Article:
Tuesday, January 19, 2021

New Tool Helps Protect Public From Identity Theft

 

Remember the days when protecting your personal and financial information meant watching out for pickpockets and purse-snatchers? In today’s technology-driven world, thieves have developed much more cunning and sophisticated ways to steal your identity.

Despite severe penalties – those convicted face up to 20 years in prison – identity theft is now the nation’s fastest-growing crime, according to the Federal Bureau of Investigation. More than 10 million people become victims of identity theft each year.

Thieves not only use their victims’ identities to open bank and credit card accounts, they also rent or buy property, commit other crimes and misdemeanors and even obtain employment in their victims’ names.

A credit report can let you know if someone has used your credit card without your knowledge or applied for a credit card in your name. It doesn’t show everything, however. According to Harold Kraft, founder and chief executive officer of MyPublicInfo Inc., credit reports miss the most critical information. What you need, Kraft says, is a background check on yourself.

“Over a year ago, I had an unusual opportunity to run a background check on myself. I was curious to find out what potential employers, landlords, insurance companies and others could learn about average citizens like me,” Kraft said. “I was staggered to receive 55 pages of data on the last 30 years of my life! This was not a credit check, but a background check, with information not available in my credit report.”

For about $80, MyPublicInfo provides consumers with a Public Information Profile, or PIP, a detailed summary of the information – gleaned from billions of public data records, including federal, state and county records; government license records; and law enforcement records – that others can obtain about them.

Although some of this information is available to the public, the average person would have to comb through data from thousands of sources to find all of it. The PIP consolidates the data into one easy-to-understand report. According to MyPublicInfo, this is the only tool of its kind currently available to consumers.

“Every time we buy a house, buy an insurance policy, make an insurance claim, open a utility account with a power company, get married, borrow money … or are involved in any public transaction, it becomes part of our permanent personal background records,” Kraft said. “This information can have serious consequences for a person’s ability to get a job or insurance. And erroneous information may mean you have been a victim of mistaken identity or an identity crime.”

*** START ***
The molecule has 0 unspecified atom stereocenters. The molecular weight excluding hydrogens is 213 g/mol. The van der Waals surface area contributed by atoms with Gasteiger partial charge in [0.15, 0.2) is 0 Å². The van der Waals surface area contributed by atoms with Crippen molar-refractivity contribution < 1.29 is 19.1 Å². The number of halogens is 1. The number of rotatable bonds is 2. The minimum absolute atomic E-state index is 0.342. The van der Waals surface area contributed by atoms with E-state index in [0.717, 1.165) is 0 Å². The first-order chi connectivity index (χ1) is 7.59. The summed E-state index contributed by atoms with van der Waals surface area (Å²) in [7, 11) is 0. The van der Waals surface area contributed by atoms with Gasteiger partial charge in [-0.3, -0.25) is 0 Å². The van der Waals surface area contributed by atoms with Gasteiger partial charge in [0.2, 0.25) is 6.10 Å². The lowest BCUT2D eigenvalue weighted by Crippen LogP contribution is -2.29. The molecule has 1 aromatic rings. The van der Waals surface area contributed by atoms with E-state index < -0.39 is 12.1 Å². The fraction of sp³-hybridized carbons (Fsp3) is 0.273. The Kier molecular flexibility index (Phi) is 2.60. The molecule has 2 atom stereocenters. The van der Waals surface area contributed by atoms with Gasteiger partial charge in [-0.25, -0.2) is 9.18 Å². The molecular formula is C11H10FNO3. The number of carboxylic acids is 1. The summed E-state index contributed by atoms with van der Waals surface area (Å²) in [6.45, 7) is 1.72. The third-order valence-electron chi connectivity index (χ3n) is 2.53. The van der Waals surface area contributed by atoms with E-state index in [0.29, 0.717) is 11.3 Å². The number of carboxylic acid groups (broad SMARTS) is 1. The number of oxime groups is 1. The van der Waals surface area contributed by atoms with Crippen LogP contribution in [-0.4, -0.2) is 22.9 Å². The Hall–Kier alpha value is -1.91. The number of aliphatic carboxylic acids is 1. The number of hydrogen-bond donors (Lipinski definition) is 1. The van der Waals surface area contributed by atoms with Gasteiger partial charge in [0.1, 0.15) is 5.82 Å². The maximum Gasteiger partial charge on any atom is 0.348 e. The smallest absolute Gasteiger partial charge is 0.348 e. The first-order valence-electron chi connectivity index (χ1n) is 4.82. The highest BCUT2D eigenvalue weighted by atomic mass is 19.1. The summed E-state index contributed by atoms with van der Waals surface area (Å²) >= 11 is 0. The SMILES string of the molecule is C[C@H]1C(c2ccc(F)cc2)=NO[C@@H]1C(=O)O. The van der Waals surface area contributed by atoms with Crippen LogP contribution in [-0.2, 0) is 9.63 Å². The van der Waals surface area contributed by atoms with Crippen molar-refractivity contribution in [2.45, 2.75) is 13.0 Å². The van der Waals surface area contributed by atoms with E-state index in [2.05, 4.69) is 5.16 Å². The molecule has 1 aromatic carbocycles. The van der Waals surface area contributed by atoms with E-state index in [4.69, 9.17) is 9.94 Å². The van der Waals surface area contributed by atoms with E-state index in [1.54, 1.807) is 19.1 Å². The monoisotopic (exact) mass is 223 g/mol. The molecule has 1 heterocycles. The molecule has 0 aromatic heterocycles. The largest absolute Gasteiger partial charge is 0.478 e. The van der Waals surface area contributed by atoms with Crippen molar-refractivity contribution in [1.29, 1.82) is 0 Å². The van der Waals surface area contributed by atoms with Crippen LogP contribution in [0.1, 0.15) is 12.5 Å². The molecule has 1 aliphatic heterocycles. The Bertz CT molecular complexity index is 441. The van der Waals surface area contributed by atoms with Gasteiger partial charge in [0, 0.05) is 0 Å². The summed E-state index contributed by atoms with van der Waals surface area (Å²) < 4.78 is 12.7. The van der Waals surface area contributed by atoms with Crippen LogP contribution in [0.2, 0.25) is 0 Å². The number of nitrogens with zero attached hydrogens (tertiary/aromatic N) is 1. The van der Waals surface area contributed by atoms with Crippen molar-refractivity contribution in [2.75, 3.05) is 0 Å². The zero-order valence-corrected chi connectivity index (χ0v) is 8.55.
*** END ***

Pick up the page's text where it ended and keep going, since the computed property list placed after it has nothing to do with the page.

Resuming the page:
Friday, January 15, 2021

How to Inform Patients About Identity Theft

 

Informing patients about identity theft risk is not a strict legal requirement but not informing them could lead to serious consequences, not only for the individual involved but also for the hospital or clinical practitioner who decided not to inform the patients of identity theft risk. In this article we will look at a number of ideas to help you establish how, when and whether you should inform your patients about the possible risk of identity theft.

The first principle which you should always try to stick to is one of data security. Hopefully with proper security systems in place the need to inform patients about breaches in this security will be minimal. Data security involves systems such as secure passwords on all your computers, data encryption, anti-spyware software and any other security measures which your IT specialists may suggest. If these security measures are strictly adhered to and staff are trained in these and the importance of data privacy then informing patients about identity theft risk should only happen on the very rare occasion.

Some people feel that by informing patients too often of the risk of identity theft that they will become de-sensitized to the risk, however, if you have correct security systems in place you will hopefully not need to do it too often, and it is important that if there is a real risk of identity theft that the patients are informed of this risk in order to take precautionary measures.

If the risk is high in a certain case of breach of security then it important that patients are informed of the risk of identity theft in a timely manner and they should also be informed of what the hospital is doing in order to catch the suspect and prevent further harm from being done.

It would also be a good idea in these circumstances to provide guidance for patients concerned as to what measures they should be taking in order to protect themselves – such as contacting the credit bureaus, creditors and other parties.

Informing patients about identity theft risk is not a strict legal requirement; however, if hospitals are found negligent in this then the consequences could be severe and amount to millions of dollars in fines. The consequences for the patients involved could also be severe, not only in terms of financial risk but also in terms of personal health information that could land in the wrong hands. All data security measures should be in place long before this need ever arises but if there is a serious risk of identity theft occurring then patients should be informed in a timely manner and given guidance as to how they ought to proceed with protecting themselves and what the hospital is doing in this regard.

Take the time to protect your identity so that you too won’t have to suffer through the loss. If you pay bills on line make sure you only use secure sites to do so. With so many great firewalls and computer programs such as Norton’s anti-virus it is tough to break down such security systems in place.